NEW YORK — Oil prices jumped yesterday after the first flames leaped from Kuwaiti oil fields. They rose more later when an Iraqi missile exploded in Israel.
On the New York Mercantile Exchange, crude for February delivery rose about $2 a barrel in the morning after reports that Iraq was blowing up oil wells and storage tanks in occupied Kuwait.
The contract climbed further in the afternoon on initial reports that an Iraqi Scud missile had injured many civilians in Tel Aviv, closing at $24.18 a barrel, up $2.88.
The gain yesterday follows a $2.05 increase Monday, and traders said the price was higher than current levels of supply and demand would dictate in peacetime.
"It seems that we're pounding the war premium back into the market," said Nauman Barakat, a senior energy trader at Merrill Lynch.
After the New York Merc closed, the price rose 50 cents to $1 more in cash transactions as traders continued to react to the attack on Israel, said Andrew B. Shasha, an energy trader in Houston.
Only a small fraction of the oil consumed in the United States each year is traded on the Merc.
But prices set there are the benchmark for the many private cash trades.
Oil prices were higher this morning in Tokyo, the Associated Press reported.
North Sea Brent crude for March delivery was traded at $21.65 a barrel at midday, up from its overnight close in London at $20.50.
Traders said that while the oil production of Kuwait and Iraq had been fully replaced by other countries, the destruction of Kuwaiti oil-industry equipment was another indication of Iraq's resolve to continue fighting.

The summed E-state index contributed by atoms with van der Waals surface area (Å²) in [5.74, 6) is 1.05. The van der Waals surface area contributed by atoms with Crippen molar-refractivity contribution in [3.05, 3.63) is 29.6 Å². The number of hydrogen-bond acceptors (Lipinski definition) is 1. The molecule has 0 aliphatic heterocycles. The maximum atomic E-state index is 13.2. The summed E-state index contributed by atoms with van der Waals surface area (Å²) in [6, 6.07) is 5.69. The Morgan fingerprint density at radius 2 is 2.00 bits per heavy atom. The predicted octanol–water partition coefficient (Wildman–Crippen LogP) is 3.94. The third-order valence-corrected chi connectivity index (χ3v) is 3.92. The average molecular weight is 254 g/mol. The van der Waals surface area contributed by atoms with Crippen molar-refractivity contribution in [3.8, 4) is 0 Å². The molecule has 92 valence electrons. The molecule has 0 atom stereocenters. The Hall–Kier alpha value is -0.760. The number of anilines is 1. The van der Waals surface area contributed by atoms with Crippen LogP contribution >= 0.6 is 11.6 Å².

And the attack on Israel again raised the possibility of Israeli retaliation and fissures in the international coalition opposing Iraq, which could result in a longer war in the Persian Gulf.
"The longer the war lasts, the more unexpected things can happen," Mr. Shasha said.
Gasoline for February delivery rose 4.03 cents a gallon on the Merc yesterday, to 63.55 cents, while heating oil for February delivery climbed 2.65 cents, to 68.46 cents.
The February crude oil contract expired yesterday. Oil for March delivery rose $1.56, to $21.88.
After the close of trading, the American Petroleum Institute, a trade group in Washington, announced that the nation's commercial stocks of gasoline and of diesel and heating oil had dropped slightly in the last week, while commercial supplies of oil were little changed.
Mr. Shasha said the drop did not indicate a shortage of either refined product but would tend to push up prices.
The American Automobile Association reported yesterday that its weekly national survey of service stations had found a slight increase in retail prices even as crude oil prices had been plunging.
The auto club said a national survey of gas stations Monday night had found that the average price per gallon of self-serve unleaded gasoline had risen half a cent in the last week, to $1.249.
During the same period, the price of a barrel of oil for February delivery fell 30.8 percent, closing at $21.30 Monday on the Merc.